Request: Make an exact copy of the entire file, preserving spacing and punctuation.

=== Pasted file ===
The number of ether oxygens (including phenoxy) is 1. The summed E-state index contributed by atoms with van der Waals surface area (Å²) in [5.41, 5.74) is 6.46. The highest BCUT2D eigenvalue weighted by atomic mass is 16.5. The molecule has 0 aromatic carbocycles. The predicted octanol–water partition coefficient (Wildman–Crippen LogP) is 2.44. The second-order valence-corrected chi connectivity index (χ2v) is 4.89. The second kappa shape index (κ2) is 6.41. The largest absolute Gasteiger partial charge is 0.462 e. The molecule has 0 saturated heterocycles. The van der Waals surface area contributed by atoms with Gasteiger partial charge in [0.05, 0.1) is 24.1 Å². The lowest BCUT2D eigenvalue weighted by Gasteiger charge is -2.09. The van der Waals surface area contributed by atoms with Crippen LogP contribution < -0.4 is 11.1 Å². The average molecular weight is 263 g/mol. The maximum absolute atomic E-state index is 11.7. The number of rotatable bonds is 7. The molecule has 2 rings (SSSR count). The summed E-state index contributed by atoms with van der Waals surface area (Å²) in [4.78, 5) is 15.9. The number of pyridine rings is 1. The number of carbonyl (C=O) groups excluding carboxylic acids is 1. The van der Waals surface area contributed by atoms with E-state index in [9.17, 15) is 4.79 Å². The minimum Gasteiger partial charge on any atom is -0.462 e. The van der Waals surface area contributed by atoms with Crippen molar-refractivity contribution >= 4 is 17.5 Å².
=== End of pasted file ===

The number of ether oxygens (including phenoxy) is 1. The summed E-state index contributed by atoms with van der Waals surface area (Å²) in [5.41, 5.74) is 6.46. The highest BCUT2D eigenvalue weighted by atomic mass is 16.5. The molecule has 0 aromatic carbocycles. The predicted octanol–water partition coefficient (Wildman–Crippen LogP) is 2.44. The second-order valence-corrected chi connectivity index (χ2v) is 4.89. The second kappa shape index (κ2) is 6.41. The largest absolute Gasteiger partial charge is 0.462 e. The molecule has 0 saturated heterocycles. The van der Waals surface area contributed by atoms with Gasteiger partial charge in [0.05, 0.1) is 24.1 Å². The lowest BCUT2D eigenvalue weighted by Gasteiger charge is -2.09. The van der Waals surface area contributed by atoms with Crippen LogP contribution < -0.4 is 11.1 Å². The average molecular weight is 263 g/mol. The maximum absolute atomic E-state index is 11.7. The number of rotatable bonds is 7. The molecule has 2 rings (SSSR count). The summed E-state index contributed by atoms with van der Waals surface area (Å²) in [4.78, 5) is 15.9. The number of pyridine rings is 1. The number of carbonyl (C=O) groups excluding carboxylic acids is 1. The van der Waals surface area contributed by atoms with E-state index in [9.17, 15) is 4.79 Å². The minimum Gasteiger partial charge on any atom is -0.462 e. The van der Waals surface area contributed by atoms with Crippen molar-refractivity contribution >= 4 is 17.5 Å².